Urinary calculi or stones may form in any part of the equine urinary tract, but the most common site is the bladder (cystic). Calculi are formed by material dissolved in the urine (solutes) being precipitated upon a collection of bladder or other cells, such as red or white blood cells. The factors favoring this precipitation are not well understood but include urine pH; alkalinity increases the formation of carbonate calculi; and the concentration of urine solutes. This can be affected by diet, water intake and loss. The concentration increases when the horse is deprived of water or loses water excessively, as in sweating or diarrhea. If the diet or water fed to a horse has a high mineral content, this also increases solute concentration, while a high-concentrate, low-roughage ratio may allow the deposited solute to cement together more easily. Usually only one calculus occurs at a time, often composed of calcium carbonate.
All breeds and both sexes are equally likely to develop calculi, athough in mares they become very large before symptoms appear. These are similar to those seen in cases of cystitis, which often is present at the same time. Affected individuals urinate more frequently, with straining and dribbling of urine. Less commonly there may be mild recurrent colic, loss of condition and stilted gait. Occasionally a calculus passes into the male urethra, causing acute obstruction of urine flow.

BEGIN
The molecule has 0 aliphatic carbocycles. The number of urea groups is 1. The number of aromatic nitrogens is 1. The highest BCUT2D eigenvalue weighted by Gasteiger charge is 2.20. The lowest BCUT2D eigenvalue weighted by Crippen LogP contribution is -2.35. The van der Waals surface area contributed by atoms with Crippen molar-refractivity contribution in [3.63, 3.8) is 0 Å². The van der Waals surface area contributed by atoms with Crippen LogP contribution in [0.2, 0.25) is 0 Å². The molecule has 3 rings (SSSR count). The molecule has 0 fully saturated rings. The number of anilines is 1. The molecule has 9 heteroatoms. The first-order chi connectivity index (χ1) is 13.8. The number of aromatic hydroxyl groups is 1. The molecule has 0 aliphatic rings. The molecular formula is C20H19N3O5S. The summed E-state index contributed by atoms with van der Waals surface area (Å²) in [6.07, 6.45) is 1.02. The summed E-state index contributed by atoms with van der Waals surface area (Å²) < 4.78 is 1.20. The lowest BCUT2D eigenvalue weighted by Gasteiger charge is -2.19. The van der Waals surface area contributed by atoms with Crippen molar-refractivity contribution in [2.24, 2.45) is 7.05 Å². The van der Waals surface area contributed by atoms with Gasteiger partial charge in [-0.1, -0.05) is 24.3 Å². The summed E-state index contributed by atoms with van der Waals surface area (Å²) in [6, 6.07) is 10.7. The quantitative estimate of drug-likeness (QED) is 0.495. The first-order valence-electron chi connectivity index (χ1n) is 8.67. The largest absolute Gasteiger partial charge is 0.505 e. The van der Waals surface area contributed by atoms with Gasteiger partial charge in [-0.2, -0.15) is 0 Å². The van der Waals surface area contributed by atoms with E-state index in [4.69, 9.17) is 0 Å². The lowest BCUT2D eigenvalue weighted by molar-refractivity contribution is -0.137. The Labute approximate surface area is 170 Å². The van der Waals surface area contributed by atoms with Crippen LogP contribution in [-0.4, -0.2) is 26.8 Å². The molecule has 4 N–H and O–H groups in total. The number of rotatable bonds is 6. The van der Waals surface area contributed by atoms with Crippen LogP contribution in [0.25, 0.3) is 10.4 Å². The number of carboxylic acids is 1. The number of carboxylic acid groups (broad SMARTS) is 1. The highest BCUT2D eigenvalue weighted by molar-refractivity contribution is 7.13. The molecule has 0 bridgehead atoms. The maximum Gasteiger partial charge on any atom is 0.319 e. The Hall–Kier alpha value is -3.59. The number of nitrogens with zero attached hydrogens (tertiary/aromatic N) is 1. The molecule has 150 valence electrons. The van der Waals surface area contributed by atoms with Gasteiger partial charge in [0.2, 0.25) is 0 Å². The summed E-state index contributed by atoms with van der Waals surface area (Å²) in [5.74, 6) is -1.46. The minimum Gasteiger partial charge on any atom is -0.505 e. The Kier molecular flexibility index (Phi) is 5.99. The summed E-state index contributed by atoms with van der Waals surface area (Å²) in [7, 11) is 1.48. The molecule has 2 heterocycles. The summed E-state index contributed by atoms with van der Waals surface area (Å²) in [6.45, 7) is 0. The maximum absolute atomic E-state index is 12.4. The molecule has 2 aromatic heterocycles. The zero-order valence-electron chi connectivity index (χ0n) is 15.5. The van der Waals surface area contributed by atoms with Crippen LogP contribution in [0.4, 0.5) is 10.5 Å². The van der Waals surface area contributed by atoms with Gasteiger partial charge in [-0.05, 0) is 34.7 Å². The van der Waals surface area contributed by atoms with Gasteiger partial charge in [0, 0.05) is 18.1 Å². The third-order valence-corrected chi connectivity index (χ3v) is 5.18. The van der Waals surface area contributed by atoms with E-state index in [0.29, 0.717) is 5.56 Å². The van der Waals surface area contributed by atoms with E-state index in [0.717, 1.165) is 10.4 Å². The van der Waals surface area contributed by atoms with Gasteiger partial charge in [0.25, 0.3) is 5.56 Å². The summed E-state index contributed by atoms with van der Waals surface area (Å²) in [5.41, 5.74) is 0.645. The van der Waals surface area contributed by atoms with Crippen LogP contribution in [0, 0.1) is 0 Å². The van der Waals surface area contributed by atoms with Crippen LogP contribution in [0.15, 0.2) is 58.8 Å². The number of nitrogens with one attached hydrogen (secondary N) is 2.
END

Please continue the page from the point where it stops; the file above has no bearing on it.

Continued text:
Veterinary help should be always sought in cases in which there is obvious difficulty in passing of urine.
Diagnosis of cystic calculi involves urine analysis (the changes are similar to those of cystitis), passage of urinary catheter, and occasionally in the mare, passage of an endoscope into the bladder. Surgical removal of the calculus is the only effective method of treatment. The approach and type of surgery is determined by the size of the stone and the sex of the patient. Some cases may also require treatment for concurrent cystitis.
Prognosis for cases treated successfully by surgery is guarded because the affected horse may remain predisposed to chronic cystitis and calculus formation. Preventive measure are limited to correct dietary management, particularly in regard to moneral and concentrate proportions, adequate sources of drinking water and prompt veterinary attention to any case of suspected cystitis.